From Gods to God: How the Bible Debunked, Suppressed, or Changed Ancient Myths & Legends

By Avigdor Shinan; Yair Zakovitch et al. | Go to book overview

27
Reuben, Bilhah, and a Silent Jacob

Following the story of Rachel’s sudden death while giving birth to Benjamin (Genesis 35:16–20) and before listing all twelve of Jacob’s sons along with their mothers (“Now the sons of Jacob were twelve in number. The sons of Leah: Reuben — Jacob’s first-born — Simeon, Levi…” [vv. 22b–26]), the Bible inserts a very short story about the family’s move to a new home (“Israel journeyed on, and pitched his tent beyond Migdal-eder”) and an incident there involving Reuben: “While Israel stayed in that land, Reuben went and lay with Bilhah, his father’s concubine” (vv. 21–22a). The event is left without any real response from Jacob, about whom it is only said: “and Israel heard.”

By all accounts, the list of Jacob’s sons should have been brought directly after the story of Benjamin’s birth (i.e., after verse 20), Benjamin being Jacob’s youngest son. We therefore must ask: Why was the continuity between the story of Benjamin’s birth and the list of sons interrupted by the story of Reuben and Bilhah? Evidently, the story’s insertion at this point can be explained by the juxtaposition it creates between Rachel’s death and Reuben’s intimate relations with Bilhah: after the death of Rachel, who was his mother’s nemesis, Reuben (Leah’s firstborn) seeks to dissolve any ties between his father and the memory of his father’s favorite wife by defiling her maidservant, Jacob’s concubine Bilhah. Now that Rachel has died and Bilhah is defiled, Leah can emerge as the family’s matriarch, with no one to challenge her status.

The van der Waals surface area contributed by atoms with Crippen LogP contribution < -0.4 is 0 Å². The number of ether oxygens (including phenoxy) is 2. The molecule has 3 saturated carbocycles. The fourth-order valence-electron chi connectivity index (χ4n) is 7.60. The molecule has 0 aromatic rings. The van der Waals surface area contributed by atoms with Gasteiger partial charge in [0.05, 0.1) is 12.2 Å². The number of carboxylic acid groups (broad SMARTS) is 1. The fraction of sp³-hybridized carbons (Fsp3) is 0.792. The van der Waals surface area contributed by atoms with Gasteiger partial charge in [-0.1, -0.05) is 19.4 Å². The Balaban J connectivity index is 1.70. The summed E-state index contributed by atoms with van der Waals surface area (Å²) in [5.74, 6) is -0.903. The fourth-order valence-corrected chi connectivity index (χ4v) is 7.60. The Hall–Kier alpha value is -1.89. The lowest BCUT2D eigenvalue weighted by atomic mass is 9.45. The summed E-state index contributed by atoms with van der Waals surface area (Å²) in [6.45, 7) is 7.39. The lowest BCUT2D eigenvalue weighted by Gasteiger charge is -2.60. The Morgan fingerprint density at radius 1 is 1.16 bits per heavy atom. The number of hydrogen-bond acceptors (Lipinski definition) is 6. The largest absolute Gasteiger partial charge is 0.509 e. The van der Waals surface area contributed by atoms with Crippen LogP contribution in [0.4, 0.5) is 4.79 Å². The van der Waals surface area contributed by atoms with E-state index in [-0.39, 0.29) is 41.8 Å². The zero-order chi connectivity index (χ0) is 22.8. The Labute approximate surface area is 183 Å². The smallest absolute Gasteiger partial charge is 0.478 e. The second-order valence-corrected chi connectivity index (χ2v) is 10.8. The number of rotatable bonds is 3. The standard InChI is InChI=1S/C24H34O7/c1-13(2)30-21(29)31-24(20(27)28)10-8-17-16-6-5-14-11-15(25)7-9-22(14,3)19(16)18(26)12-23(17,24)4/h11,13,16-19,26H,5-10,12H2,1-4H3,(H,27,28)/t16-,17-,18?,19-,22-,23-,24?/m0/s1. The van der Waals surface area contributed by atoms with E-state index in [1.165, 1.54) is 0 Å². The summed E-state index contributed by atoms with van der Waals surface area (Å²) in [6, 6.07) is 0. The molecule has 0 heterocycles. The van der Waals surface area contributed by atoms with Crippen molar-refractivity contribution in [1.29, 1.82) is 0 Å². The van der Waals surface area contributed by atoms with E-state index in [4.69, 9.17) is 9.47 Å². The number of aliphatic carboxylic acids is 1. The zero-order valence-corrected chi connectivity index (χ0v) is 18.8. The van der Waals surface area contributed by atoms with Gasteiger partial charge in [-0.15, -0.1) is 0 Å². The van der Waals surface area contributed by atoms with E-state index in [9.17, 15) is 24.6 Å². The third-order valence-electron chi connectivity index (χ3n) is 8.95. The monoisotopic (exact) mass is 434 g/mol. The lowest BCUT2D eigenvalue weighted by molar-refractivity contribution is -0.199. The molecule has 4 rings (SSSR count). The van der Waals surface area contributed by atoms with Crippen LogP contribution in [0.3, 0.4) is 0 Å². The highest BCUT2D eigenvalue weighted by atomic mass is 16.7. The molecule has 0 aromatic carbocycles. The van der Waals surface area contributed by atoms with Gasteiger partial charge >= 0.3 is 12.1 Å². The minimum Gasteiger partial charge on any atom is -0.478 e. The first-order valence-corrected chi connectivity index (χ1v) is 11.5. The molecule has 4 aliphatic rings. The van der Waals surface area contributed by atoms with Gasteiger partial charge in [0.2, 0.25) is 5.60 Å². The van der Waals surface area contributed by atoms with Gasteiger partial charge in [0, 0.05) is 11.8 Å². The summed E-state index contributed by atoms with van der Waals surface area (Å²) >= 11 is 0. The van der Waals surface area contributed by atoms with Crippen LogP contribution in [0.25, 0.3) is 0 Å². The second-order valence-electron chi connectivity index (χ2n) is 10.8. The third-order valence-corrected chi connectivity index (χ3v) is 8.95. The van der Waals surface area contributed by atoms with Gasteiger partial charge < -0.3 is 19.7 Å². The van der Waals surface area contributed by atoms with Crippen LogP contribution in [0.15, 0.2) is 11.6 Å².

A son who sleeps with his father’s concubine, thereby making her forbidden to the father, is found also in the story of David’s concubines

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